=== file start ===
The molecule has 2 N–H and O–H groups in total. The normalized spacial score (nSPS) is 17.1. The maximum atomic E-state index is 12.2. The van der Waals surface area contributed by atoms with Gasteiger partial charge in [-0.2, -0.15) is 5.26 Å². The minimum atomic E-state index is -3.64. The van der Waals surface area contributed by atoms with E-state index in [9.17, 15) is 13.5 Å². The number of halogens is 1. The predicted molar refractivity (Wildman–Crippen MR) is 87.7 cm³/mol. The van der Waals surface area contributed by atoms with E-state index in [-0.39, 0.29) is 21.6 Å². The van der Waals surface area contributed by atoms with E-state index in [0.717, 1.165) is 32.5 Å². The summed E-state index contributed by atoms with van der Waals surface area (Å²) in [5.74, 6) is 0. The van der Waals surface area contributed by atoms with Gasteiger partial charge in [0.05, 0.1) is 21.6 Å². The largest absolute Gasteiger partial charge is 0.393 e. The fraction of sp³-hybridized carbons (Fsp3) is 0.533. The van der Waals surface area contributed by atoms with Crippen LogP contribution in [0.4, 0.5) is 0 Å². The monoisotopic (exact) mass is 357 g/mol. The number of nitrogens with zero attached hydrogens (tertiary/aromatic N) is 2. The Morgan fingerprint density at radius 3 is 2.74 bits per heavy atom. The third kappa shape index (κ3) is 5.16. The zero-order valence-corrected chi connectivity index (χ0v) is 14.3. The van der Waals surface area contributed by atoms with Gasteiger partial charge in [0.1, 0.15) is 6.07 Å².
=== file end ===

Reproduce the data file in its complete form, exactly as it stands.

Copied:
The molecule has 2 N–H and O–H groups in total. The normalized spacial score (nSPS) is 17.1. The maximum atomic E-state index is 12.2. The van der Waals surface area contributed by atoms with Gasteiger partial charge in [-0.2, -0.15) is 5.26 Å². The minimum atomic E-state index is -3.64. The van der Waals surface area contributed by atoms with E-state index in [9.17, 15) is 13.5 Å². The number of halogens is 1. The predicted molar refractivity (Wildman–Crippen MR) is 87.7 cm³/mol. The van der Waals surface area contributed by atoms with E-state index in [-0.39, 0.29) is 21.6 Å². The van der Waals surface area contributed by atoms with E-state index in [0.717, 1.165) is 32.5 Å². The summed E-state index contributed by atoms with van der Waals surface area (Å²) in [5.74, 6) is 0. The van der Waals surface area contributed by atoms with Gasteiger partial charge in [0.05, 0.1) is 21.6 Å². The largest absolute Gasteiger partial charge is 0.393 e. The fraction of sp³-hybridized carbons (Fsp3) is 0.533. The van der Waals surface area contributed by atoms with Crippen LogP contribution in [0.4, 0.5) is 0 Å². The monoisotopic (exact) mass is 357 g/mol. The number of nitrogens with zero attached hydrogens (tertiary/aromatic N) is 2. The Morgan fingerprint density at radius 3 is 2.74 bits per heavy atom. The third kappa shape index (κ3) is 5.16. The zero-order valence-corrected chi connectivity index (χ0v) is 14.3. The van der Waals surface area contributed by atoms with Gasteiger partial charge in [0.1, 0.15) is 6.07 Å².